A Beam Condenser for Use with a High Pressure Diamond Anvil Cell

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Abstract:

Several recent papers and reviews have amply demonstrated the importance of high pressure studies on the electronic absorption bands in various coordination compounds. While studying the ligand field spectra of several pressure-sensitive transition metal complexes, we found that, although it was possible to obtain visible absorption spectra (in the range 650 to 300 nm), it was impossible to obtain usable spectra in the near infrared region (2000 to 650 nm). The difficulty arises because of the large size of the spectrophotometer sample beam and the small cross-sectional area (0.2 to 1.0 mm2) of the diamonds in the high pressure cell. Several attempts were made to overcome the small size of the diamond windows by masking the slit image in the reference beam of the spectrophotometer. However, these attempts were all unsuccessful because the masking necessitated operating the instrument at very high gain to prevent the slits from opening completely. The resulting spectra were extremely noisy and useless. We have now successfully overcome this problem by using a specially designed beam condenser.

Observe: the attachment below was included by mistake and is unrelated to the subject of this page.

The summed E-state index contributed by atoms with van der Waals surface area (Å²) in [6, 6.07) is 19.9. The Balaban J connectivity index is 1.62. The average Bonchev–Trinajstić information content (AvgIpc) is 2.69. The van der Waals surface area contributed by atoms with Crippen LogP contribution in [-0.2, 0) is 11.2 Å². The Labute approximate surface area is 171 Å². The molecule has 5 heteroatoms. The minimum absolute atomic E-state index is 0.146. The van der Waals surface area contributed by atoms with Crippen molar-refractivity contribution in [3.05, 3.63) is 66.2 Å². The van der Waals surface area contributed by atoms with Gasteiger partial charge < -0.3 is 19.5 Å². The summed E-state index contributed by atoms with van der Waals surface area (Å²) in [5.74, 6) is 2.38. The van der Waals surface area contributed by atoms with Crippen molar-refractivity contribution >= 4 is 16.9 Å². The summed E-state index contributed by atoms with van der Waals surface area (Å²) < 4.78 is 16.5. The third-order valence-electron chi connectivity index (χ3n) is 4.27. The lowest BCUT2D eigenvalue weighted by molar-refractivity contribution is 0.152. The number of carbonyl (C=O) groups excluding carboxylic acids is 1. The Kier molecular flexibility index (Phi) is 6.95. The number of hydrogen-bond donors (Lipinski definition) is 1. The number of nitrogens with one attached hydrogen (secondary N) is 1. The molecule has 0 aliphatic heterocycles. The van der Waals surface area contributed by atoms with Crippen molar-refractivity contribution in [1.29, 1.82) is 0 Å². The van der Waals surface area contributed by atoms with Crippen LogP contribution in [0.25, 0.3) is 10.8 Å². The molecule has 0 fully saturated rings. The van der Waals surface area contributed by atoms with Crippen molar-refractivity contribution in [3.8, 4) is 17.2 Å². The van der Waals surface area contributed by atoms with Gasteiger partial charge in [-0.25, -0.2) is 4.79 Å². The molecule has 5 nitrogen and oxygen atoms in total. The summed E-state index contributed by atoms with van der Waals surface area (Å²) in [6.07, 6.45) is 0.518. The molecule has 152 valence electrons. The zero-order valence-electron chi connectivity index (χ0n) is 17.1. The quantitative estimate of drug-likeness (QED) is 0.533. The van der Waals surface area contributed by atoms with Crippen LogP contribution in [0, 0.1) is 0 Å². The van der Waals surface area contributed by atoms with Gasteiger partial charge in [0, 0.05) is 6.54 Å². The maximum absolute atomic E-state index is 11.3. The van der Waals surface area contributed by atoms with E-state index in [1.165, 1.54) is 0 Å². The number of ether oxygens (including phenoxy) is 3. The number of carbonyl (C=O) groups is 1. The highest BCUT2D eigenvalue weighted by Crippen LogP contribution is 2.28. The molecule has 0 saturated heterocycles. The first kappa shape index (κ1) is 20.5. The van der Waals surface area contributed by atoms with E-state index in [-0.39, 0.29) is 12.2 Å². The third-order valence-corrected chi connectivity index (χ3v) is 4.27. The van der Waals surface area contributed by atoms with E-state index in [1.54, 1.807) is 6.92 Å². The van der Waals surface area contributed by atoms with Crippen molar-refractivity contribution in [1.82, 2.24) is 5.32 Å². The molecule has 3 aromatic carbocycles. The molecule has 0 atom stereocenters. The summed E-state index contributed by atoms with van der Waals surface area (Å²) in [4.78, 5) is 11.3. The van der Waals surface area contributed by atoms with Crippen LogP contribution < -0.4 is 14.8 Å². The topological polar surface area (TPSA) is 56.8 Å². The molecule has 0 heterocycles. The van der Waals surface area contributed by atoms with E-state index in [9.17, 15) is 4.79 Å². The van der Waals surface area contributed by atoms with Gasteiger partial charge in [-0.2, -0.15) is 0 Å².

Keywords: Diamond anvil pressure cell; High pressure spectroscopy; Inorganic and coordination compounds; Optical beam condenser

Document Type: Short Communication

DOI: http://dx.doi.org/10.1366/000370274774332272

Affiliations: 1: Department of Chemistry, University of Missouri-Rolla, Rolla, Missouri 65401 2: Karl Lambrecht Corporation, 4318 Lincoln Avenue, Chicago, Illinois 60618 3: Argonne National Laboratory, Argonne, Illinois 60439

Publication date: July 1, 1974

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